Lucio Capece: all instruments
Spent the last couple of days with this, the first solo CD by Capece (out over a year ago by now). A fine enough album for sure, six tracks exploring insidious nuances and powerful droning with technical cognition and good taste bathed in decency. You look at the instrumentation on the cover – more on that later – and perhaps can create the contents by mental act (well, reviews already exist so there is no actual surprise for those who are adequately curious).
Slowly shifting clusters fix the whole of “Some Move Upward Uncertainly (For Harley Gaber)”; a sruti box’s renowned vibrancy is increased by a continual inherent undulation, harmonic precariousness generated by involuntary suspended 4th chords towards the end. The title track exploits a prepared soprano saxophone without the snore-inducing aspects of a large part of today’s reductionism; metallic ringing and rolling around (…within?) the sax’s bell, a sort of motorization obtained… heaven knows how, unvoiced (or distinctly audible) pitches and exhalations representing an endurable mix throughout, a welcome “water-ish” reverberation adding a different dimension to the sonic perspective.
“Inside The Outside I” introduces a “double plugged equalizer”, a ring modulator, the neck of a bass clarinet, cassette and Minidisc walkmans. The drones are interspersed with silences, the close throbbing still an aurally exciting lineament; a sense of unperturbed observation of the evolution of an existence materializes while listening, at least until the subsonic muscle grows: the humming becomes really sturdy, strange short curves are delineated by the reed in the meantime, progressively mutilated and dirtied.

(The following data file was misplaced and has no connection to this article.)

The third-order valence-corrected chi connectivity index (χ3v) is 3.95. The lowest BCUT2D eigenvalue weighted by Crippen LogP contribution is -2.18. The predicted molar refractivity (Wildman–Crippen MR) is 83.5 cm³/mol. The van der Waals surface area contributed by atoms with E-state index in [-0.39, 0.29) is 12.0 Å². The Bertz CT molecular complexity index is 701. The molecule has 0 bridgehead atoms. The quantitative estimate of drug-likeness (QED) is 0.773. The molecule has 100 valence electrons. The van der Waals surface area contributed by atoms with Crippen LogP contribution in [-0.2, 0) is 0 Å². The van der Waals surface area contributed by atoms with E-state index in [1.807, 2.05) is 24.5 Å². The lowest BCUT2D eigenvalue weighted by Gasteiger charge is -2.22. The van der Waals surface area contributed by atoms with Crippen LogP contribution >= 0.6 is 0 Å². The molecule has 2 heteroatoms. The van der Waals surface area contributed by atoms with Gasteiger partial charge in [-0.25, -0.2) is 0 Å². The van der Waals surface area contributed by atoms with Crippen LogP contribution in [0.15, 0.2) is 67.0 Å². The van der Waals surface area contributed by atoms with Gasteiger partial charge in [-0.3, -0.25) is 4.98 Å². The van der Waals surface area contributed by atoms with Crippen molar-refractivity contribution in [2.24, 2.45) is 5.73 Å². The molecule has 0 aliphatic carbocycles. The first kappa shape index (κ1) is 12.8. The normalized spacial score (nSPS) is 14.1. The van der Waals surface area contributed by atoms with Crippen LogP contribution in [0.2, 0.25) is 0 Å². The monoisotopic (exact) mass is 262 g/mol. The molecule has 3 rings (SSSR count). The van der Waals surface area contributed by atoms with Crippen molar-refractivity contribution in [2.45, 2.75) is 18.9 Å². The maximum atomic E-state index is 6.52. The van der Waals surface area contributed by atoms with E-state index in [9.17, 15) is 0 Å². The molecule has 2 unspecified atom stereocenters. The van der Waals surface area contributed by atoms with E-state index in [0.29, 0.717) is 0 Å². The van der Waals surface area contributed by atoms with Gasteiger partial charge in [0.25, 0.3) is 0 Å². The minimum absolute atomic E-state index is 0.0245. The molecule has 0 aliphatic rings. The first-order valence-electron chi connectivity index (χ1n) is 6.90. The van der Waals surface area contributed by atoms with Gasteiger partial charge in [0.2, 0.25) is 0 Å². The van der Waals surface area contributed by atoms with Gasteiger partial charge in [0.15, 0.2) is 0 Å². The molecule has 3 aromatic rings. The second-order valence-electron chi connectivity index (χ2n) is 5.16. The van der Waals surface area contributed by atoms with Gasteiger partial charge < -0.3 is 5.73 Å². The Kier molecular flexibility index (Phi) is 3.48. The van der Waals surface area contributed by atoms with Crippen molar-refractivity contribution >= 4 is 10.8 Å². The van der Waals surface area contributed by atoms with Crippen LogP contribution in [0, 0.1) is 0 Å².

“Inside The Outside II” is a compellingly hypnotic electronic study ending with beautiful echoes of “tuned backyard” (practically speaking, the environment’s circumstantial sounds captured through variously sized cardboard tubes), whereas “Spectrum Of One” is a roomy interlude for sine waves. The conclusive “Inside The Outside III” seals the envelope with possibly the most inward-looking music here: Capece’s bass clarinet – alone or, again, with artificial conduits – roams mysteriously in the realm of ultra-low frequencies and debilitated upper partials, rendered as if coming from the body of a giant whose pulmonary mechanisms are about to stop.
In spite of a length of almost 80 minutes, Zero Plus Zero never manages to bore or annoy an assimilative listener, its procedural correctitude and structural understandability the ultimate winning cards. Not an all-time masterpiece, but definitely a solid release.